Court order abolishes mandatory examinations of female detainees in military prisons.
|German NGO, Konrad Adenauer Foundation, was one of the rights group raided by the Egyptian authorities [EPA]|
Germany has summoned the Egyptian ambassador in Berlin to protest over what it called an “unacceptable” raid on the Cairo office of a German political foundation.
A German foreign ministry spokesman said on Friday that Berlin was troubled by the raid a day earlier on the Konrad Adenauer Foundation, an organisation with close ties to the conservative party of German Chancellor Angela Merkel.
The foundation was among 17 non-governmental organisations whose officers were raided on Thursday.
“The Egyptian ambassador was summoned to the foreign ministry this morning,” Andreas Peschke, the spokesman, told reporters in a news briefing.
“Our deep concern in light of yesterday’s search of the Konrad Adenauer Foundation was conveyed to him in the clearest terms. He was told that in our view it is unacceptable for the foundation’s work to be hindered in this way.”
Peschke said Guido Westerwelle, the German foreign minister, expected Egyptian officials to allow the foundation to resume its work “immediately”.
He called the raid a clear violation of a joint German-Egyptian government agreement signed in August for a “transformation partnership” to promote the development of democracy and civil society in Egypt.
Peschke added that Germany intended to keep providing financial support for democratic reforms in Egypt but “would re-examine this if progress is not made”.
The Konrad Adenauer Foundation condemned the search as well, calling it “completely incomprehensible” in a statement.
Several Egyptian rights groups on Friday accused the country’s ruling military council of using “repressive tools” of the
deposed government in waging an “unprecedented campaign” against pro-democracy organisations.
The groups’ joint statement came just hours after security forces stormed offices of 10 rights organisations, including several based in the United States.
The Egyptian interior ministry said the raids were part of an investigation into foreign funding of rights groups.
The ruling military said it is investigating how the groups are funded [Al Jazeera]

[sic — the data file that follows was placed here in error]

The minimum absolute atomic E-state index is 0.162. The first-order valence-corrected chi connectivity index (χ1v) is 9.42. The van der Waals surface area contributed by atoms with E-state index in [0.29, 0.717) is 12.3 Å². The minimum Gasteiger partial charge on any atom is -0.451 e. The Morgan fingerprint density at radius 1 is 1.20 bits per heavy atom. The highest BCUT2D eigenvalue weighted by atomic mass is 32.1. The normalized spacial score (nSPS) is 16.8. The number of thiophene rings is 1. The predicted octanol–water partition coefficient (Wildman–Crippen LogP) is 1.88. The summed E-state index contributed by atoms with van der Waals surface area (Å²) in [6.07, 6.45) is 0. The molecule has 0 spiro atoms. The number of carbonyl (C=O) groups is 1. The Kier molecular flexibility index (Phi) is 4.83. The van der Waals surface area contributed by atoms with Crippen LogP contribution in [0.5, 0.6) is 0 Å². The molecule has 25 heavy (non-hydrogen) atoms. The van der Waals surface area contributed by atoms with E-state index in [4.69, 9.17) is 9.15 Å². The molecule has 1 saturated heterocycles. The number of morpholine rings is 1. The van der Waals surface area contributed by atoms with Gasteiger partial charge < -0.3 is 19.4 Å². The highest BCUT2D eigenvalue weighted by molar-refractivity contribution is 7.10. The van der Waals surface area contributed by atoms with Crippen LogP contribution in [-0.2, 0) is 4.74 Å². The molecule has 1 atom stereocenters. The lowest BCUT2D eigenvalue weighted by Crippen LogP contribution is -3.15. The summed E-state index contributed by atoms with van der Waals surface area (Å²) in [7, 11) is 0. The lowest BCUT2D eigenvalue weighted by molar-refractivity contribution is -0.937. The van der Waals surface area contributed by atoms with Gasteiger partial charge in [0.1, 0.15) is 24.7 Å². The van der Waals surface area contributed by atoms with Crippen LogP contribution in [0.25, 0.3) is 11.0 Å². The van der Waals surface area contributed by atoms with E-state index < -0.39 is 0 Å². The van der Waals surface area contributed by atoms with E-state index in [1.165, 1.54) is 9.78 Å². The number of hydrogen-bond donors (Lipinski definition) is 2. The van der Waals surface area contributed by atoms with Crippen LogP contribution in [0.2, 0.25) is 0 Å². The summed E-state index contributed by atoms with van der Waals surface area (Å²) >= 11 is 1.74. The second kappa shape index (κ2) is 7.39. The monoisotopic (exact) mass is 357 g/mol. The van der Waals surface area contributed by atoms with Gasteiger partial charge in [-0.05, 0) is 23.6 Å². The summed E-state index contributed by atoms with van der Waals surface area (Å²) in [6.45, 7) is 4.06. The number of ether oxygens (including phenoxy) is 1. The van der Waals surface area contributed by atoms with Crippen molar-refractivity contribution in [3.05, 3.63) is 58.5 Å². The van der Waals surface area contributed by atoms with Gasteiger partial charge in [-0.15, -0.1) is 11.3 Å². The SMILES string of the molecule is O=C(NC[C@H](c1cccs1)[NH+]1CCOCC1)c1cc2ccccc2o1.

The raids drew an angry reaction from US. The administration of US President Barack Obama demanded Egyptian authorities halt the raids, saying they were “inconsistent” with long-standing US-Egypt co-operation.
Victoria Nuland, the state department spokesperson, said the US ambassador to Egypt and the most senior US diplomat for the Middle East had spoken to Egyptian officials about the situation and “made very clear that this issue needs immediate attention”.
Separately, the UN human rights office criticised Egypt’s “unnecessarily heavy-handed measures” against the groups, calling on Egypt’s rulers to allow them to “carry out their important work without undue interference”.
Friday’s statement, signed by 28 Egyptian rights groups, said the raids were part of a clampdown against leaders of the uprising and were an attempt to “liquidate” the revolution.
“The military council is using Mubarak’s authoritarian and repressive tools … in an even more dangerous and uglier way,” the statement read. The raids “are an unprecedented campaign aimed at covering up big failures of the military council in managing the transition period”.
An official with the justice ministry’s inspection teams said computers and cash were confiscated during the raids. He said an earlier investigation revealed these groups had received up to $100m from abroad, then deposited the money in different Egyptian banks using names of illiterate Egyptians for the fake accounts.